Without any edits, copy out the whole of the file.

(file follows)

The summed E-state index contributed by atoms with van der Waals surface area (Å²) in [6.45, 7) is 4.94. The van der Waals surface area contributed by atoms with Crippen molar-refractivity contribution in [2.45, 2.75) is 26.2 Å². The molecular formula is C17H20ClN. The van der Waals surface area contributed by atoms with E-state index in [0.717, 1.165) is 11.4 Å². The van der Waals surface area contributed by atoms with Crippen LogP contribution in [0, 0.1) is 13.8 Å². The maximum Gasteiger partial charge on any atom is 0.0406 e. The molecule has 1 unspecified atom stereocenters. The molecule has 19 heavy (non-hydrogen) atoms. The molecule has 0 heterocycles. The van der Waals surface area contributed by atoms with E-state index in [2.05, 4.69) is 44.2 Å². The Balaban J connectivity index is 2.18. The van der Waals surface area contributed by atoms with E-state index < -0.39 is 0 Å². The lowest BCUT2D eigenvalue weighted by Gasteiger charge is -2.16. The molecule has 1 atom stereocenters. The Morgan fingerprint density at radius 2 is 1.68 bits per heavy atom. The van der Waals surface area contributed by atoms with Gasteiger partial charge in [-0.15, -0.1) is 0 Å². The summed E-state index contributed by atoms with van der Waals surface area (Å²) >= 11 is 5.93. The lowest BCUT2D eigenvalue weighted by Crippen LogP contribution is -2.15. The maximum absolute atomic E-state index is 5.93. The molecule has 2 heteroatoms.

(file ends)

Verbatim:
The summed E-state index contributed by atoms with van der Waals surface area (Å²) in [6.45, 7) is 4.94. The van der Waals surface area contributed by atoms with Crippen molar-refractivity contribution in [2.45, 2.75) is 26.2 Å². The molecular formula is C17H20ClN. The van der Waals surface area contributed by atoms with E-state index in [0.717, 1.165) is 11.4 Å². The van der Waals surface area contributed by atoms with Crippen LogP contribution in [0, 0.1) is 13.8 Å². The maximum Gasteiger partial charge on any atom is 0.0406 e. The molecule has 1 unspecified atom stereocenters. The molecule has 19 heavy (non-hydrogen) atoms. The molecule has 0 heterocycles. The van der Waals surface area contributed by atoms with E-state index in [2.05, 4.69) is 44.2 Å². The Balaban J connectivity index is 2.18. The van der Waals surface area contributed by atoms with E-state index < -0.39 is 0 Å². The lowest BCUT2D eigenvalue weighted by Gasteiger charge is -2.16. The molecule has 1 atom stereocenters. The Morgan fingerprint density at radius 2 is 1.68 bits per heavy atom. The van der Waals surface area contributed by atoms with Gasteiger partial charge in [-0.15, -0.1) is 0 Å². The summed E-state index contributed by atoms with van der Waals surface area (Å²) >= 11 is 5.93. The lowest BCUT2D eigenvalue weighted by Crippen LogP contribution is -2.15. The maximum absolute atomic E-state index is 5.93. The molecule has 2 heteroatoms.